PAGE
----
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Latest from Sharp Park Golf Course

Meet Mark Twain’s frog at Mori Point

October 08, 2012 by Christine Kelly

Mori Point, along the coast in San Mateo County, is one of the smattering of locations where the fabled California red-leggeds live, the largest frogs in the West.

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A tale of two species, and a lagoon

January 24, 2012 by Paul Hagey

Sharp Park is at the center of a controversy over whether golfing can coexist with endangered species. The Pacifica course, which overlooks the ocean, is a unique coastal freshwater ecosystem with a lagoon that's great for the California red-legged frog and San Francisco garter snake. But if you want to keep the fairways open to business, much of that water has to be pumped away.

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Supes to decide on Sharp Park today; then to Mayor’s office

December 06, 2011 by Paul Hagey

The San Francisco garter snake and its food of choice, the California red-legged frog, may get new landlords at their wetland home, the San Francisco-owned Sharp Park in Pacifica, if the board of supervisors passes legislation today that would clear the way for a transfer of its management to the National Park Service.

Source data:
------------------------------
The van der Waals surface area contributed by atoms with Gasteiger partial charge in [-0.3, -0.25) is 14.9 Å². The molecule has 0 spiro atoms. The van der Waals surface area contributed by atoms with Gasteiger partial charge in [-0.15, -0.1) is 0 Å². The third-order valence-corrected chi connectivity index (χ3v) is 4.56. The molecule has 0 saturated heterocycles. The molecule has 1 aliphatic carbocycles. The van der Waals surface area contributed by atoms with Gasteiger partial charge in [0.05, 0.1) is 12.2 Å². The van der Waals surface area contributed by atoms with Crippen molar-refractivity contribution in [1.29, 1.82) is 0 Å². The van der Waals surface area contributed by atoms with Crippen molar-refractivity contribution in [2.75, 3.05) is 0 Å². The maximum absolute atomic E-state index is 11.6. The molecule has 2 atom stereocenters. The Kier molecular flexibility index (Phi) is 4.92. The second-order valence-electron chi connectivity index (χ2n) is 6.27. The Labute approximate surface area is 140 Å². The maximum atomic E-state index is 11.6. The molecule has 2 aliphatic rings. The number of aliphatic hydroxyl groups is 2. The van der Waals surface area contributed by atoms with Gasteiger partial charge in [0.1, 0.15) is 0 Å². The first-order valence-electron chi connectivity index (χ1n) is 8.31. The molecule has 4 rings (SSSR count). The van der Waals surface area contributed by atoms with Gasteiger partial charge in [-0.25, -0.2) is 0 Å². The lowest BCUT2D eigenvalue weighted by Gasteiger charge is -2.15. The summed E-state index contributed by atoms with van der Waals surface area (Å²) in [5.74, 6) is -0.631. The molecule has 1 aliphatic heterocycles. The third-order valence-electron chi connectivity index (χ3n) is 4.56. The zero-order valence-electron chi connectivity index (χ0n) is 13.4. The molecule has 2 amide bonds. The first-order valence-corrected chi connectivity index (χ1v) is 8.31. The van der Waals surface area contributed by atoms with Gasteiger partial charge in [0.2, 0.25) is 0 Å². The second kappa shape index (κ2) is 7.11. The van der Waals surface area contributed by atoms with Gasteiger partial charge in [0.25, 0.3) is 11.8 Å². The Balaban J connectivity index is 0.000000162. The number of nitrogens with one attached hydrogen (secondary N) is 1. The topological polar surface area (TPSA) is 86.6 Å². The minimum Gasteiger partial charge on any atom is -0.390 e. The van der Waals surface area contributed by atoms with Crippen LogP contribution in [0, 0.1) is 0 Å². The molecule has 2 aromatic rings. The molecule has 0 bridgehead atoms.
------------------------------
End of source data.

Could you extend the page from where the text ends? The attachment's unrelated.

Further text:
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Sharp Park Debate Hastens Citywide Biodiversity Policy

June 15, 2011 by Erica Reder

The ongoing debate over protected species at San Francisco's Sharp Park golf course in Pacifica seems to have accelerated a long-simmering effort to enact a citywide biodiversity policy. But with enactment two years away, Sharp Park's fate may be decided before the new rules take effect.

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Groups Sue SF Over Sharp Park

March 04, 2011 by Alison Hawkes

Environmental groups have filed suit against the city of San Francisco under claims it's violating the Endangered Species Act at Sharp Park Golf Course. The groups say that San Francisco, which owns and operates the 90-year old golf course in Pacifica, is harming two imperiled species: the California red-legged frog and the San Francisco garter snake.

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Mori’s Story

April 01, 2009 by Dan Rademacher

A town comes together to protect beautiful Mori Point, home to threatened frogs, endangered snakes, and superb wildflowers.

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Bay Nature